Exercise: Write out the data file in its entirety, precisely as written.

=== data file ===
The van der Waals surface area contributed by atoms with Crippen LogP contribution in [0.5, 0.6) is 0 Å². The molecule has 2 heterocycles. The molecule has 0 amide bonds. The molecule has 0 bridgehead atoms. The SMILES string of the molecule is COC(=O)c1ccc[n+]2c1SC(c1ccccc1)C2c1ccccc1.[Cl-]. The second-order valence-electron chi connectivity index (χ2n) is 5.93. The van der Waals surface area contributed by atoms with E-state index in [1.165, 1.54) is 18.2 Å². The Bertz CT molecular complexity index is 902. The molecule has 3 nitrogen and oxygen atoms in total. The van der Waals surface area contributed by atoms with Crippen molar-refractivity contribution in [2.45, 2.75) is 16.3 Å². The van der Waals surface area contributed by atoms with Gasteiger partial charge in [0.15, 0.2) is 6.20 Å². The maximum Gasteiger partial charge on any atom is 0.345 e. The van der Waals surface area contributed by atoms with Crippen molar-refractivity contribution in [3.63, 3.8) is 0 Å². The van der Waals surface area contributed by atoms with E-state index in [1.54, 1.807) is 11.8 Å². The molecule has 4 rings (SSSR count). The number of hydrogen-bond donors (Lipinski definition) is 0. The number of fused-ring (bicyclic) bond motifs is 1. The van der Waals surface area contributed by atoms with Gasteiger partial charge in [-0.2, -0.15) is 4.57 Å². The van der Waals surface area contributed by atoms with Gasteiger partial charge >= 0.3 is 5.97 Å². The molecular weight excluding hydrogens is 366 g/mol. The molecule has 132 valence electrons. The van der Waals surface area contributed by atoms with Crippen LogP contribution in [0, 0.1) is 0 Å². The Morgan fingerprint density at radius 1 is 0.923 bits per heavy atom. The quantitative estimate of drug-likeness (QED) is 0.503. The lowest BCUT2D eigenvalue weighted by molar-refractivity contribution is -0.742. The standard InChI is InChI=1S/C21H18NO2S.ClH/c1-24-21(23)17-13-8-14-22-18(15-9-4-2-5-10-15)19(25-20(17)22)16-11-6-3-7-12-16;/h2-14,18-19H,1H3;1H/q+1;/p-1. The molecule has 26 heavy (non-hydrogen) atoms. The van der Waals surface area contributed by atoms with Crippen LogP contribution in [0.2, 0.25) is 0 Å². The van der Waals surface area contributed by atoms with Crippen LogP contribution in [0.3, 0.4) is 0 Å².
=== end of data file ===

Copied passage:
The van der Waals surface area contributed by atoms with Crippen LogP contribution in [0.5, 0.6) is 0 Å². The molecule has 2 heterocycles. The molecule has 0 amide bonds. The molecule has 0 bridgehead atoms. The SMILES string of the molecule is COC(=O)c1ccc[n+]2c1SC(c1ccccc1)C2c1ccccc1.[Cl-]. The second-order valence-electron chi connectivity index (χ2n) is 5.93. The van der Waals surface area contributed by atoms with E-state index in [1.165, 1.54) is 18.2 Å². The Bertz CT molecular complexity index is 902. The molecule has 3 nitrogen and oxygen atoms in total. The van der Waals surface area contributed by atoms with Crippen molar-refractivity contribution in [2.45, 2.75) is 16.3 Å². The van der Waals surface area contributed by atoms with Gasteiger partial charge in [0.15, 0.2) is 6.20 Å². The maximum Gasteiger partial charge on any atom is 0.345 e. The van der Waals surface area contributed by atoms with Crippen molar-refractivity contribution in [3.63, 3.8) is 0 Å². The van der Waals surface area contributed by atoms with E-state index in [1.54, 1.807) is 11.8 Å². The molecule has 4 rings (SSSR count). The number of hydrogen-bond donors (Lipinski definition) is 0. The number of fused-ring (bicyclic) bond motifs is 1. The van der Waals surface area contributed by atoms with Gasteiger partial charge in [-0.2, -0.15) is 4.57 Å². The van der Waals surface area contributed by atoms with Gasteiger partial charge >= 0.3 is 5.97 Å². The molecular weight excluding hydrogens is 366 g/mol. The molecule has 132 valence electrons. The van der Waals surface area contributed by atoms with Crippen LogP contribution in [0, 0.1) is 0 Å². The Morgan fingerprint density at radius 1 is 0.923 bits per heavy atom. The quantitative estimate of drug-likeness (QED) is 0.503. The lowest BCUT2D eigenvalue weighted by molar-refractivity contribution is -0.742. The standard InChI is InChI=1S/C21H18NO2S.ClH/c1-24-21(23)17-13-8-14-22-18(15-9-4-2-5-10-15)19(25-20(17)22)16-11-6-3-7-12-16;/h2-14,18-19H,1H3;1H/q+1;/p-1. The molecule has 26 heavy (non-hydrogen) atoms. The van der Waals surface area contributed by atoms with Crippen LogP contribution in [0.2, 0.25) is 0 Å². The van der Waals surface area contributed by atoms with Crippen LogP contribution in [0.3, 0.4) is 0 Å².